To search or not to search?

30 October, 2017

It is the responsibility of a buyer’s solicitor to make the appropriate conveyancing searches in the purchase of a property. Whilst it is widely accepted that solicitors carry out all of the ‘usual’ searches such as the search of the local land charges register, enquiries of the relevant local authority, drainage and water enquiries, to name a few, there is a myriad of less well known and unusual searches now available to solicitors from various search providers.

The issue for solicitors and buyers is determining which other searches are relevant and should therefore be carried out. Should solicitors simply carry out all of the available searches but decline to comment on the results of those which are outside of their expertise? Or should they inform their client about the searches available, requiring them to choose those they’d like carried out on their behalf?

In a recent High Court case, a buyer’s solicitors failed to disclose information regarding developments which were planned on the same street as the property being purchased. The information had been obtained via a planning search report, and the firm of solicitors had not informed the buyer of the contents of the report. The court, however, deemed the details obtained from the report as information that should have been brought to the attention of the buyer and so the solicitors were found to be in breach of duty.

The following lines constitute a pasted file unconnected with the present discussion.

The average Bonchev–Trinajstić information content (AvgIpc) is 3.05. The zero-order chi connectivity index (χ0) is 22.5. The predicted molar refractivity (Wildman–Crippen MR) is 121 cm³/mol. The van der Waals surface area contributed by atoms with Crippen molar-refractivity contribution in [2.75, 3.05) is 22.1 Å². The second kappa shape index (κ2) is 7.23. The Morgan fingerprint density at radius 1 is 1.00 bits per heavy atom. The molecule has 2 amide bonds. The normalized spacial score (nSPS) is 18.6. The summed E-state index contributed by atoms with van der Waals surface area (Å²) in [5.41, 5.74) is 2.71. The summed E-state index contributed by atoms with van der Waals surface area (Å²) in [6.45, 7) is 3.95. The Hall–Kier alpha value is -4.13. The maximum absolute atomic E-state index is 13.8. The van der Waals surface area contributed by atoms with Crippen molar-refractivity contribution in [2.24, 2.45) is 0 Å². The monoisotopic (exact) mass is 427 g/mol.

The interesting issue, therefore, concerns whether solicitors are increasingly coming under pressure to commission more obscure searches simply because they are available. Take the example of a ground stability search, which is likely to only be carried out if the property in question may be affected by natural ground movement. It will identify historic underground workings which have resulted in ground stability hazards. Clearly this search will not be relevant to all conveyancing transactions but it is likely that providers will encourage solicitors to carry out the search in order to best inform their clients.

Where should the line be drawn? Where are solicitors left in terms of potential liability, should they opt to not carry out unusual searches such as this? It is interesting food for thought.